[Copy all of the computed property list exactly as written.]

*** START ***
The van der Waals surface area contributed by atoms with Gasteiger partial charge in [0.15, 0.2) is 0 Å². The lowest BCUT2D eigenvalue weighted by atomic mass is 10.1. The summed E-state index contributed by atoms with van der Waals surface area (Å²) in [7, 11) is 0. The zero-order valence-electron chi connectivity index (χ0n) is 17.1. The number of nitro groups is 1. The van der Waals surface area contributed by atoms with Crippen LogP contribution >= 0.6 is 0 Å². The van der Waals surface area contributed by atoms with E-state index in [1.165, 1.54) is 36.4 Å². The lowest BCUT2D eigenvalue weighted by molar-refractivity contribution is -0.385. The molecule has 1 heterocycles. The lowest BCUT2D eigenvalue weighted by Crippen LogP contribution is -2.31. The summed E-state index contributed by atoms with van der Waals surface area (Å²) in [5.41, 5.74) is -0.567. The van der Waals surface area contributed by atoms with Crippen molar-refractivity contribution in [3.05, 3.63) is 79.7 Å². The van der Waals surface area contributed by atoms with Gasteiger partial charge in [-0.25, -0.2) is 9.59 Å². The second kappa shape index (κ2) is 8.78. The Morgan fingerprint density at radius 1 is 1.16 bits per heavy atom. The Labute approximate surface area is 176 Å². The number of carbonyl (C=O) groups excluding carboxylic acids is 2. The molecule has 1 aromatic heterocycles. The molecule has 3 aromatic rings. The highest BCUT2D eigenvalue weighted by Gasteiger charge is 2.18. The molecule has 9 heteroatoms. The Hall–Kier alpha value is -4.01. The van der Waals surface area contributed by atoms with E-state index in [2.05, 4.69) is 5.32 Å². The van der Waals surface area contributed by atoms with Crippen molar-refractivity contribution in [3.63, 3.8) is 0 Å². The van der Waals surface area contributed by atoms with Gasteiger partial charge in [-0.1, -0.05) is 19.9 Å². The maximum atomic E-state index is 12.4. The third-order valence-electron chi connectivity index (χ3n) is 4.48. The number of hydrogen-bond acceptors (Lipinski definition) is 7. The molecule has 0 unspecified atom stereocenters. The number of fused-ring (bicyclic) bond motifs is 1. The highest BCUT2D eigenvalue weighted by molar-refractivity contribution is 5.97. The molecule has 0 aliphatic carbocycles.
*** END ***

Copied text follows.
The van der Waals surface area contributed by atoms with Gasteiger partial charge in [0.15, 0.2) is 0 Å². The lowest BCUT2D eigenvalue weighted by atomic mass is 10.1. The summed E-state index contributed by atoms with van der Waals surface area (Å²) in [7, 11) is 0. The zero-order valence-electron chi connectivity index (χ0n) is 17.1. The number of nitro groups is 1. The van der Waals surface area contributed by atoms with Crippen LogP contribution >= 0.6 is 0 Å². The van der Waals surface area contributed by atoms with E-state index in [1.165, 1.54) is 36.4 Å². The lowest BCUT2D eigenvalue weighted by molar-refractivity contribution is -0.385. The molecule has 1 heterocycles. The lowest BCUT2D eigenvalue weighted by Crippen LogP contribution is -2.31. The summed E-state index contributed by atoms with van der Waals surface area (Å²) in [5.41, 5.74) is -0.567. The van der Waals surface area contributed by atoms with Crippen molar-refractivity contribution in [3.05, 3.63) is 79.7 Å². The van der Waals surface area contributed by atoms with Gasteiger partial charge in [-0.25, -0.2) is 9.59 Å². The second kappa shape index (κ2) is 8.78. The Morgan fingerprint density at radius 1 is 1.16 bits per heavy atom. The Labute approximate surface area is 176 Å². The number of carbonyl (C=O) groups excluding carboxylic acids is 2. The molecule has 1 aromatic heterocycles. The molecule has 3 aromatic rings. The highest BCUT2D eigenvalue weighted by Gasteiger charge is 2.18. The molecule has 9 heteroatoms. The Hall–Kier alpha value is -4.01. The van der Waals surface area contributed by atoms with E-state index in [2.05, 4.69) is 5.32 Å². The van der Waals surface area contributed by atoms with Crippen molar-refractivity contribution in [3.63, 3.8) is 0 Å². The van der Waals surface area contributed by atoms with Gasteiger partial charge in [-0.1, -0.05) is 19.9 Å². The maximum atomic E-state index is 12.4. The third-order valence-electron chi connectivity index (χ3n) is 4.48. The number of hydrogen-bond acceptors (Lipinski definition) is 7. The molecule has 0 unspecified atom stereocenters. The number of fused-ring (bicyclic) bond motifs is 1. The highest BCUT2D eigenvalue weighted by molar-refractivity contribution is 5.97. The molecule has 0 aliphatic carbocycles.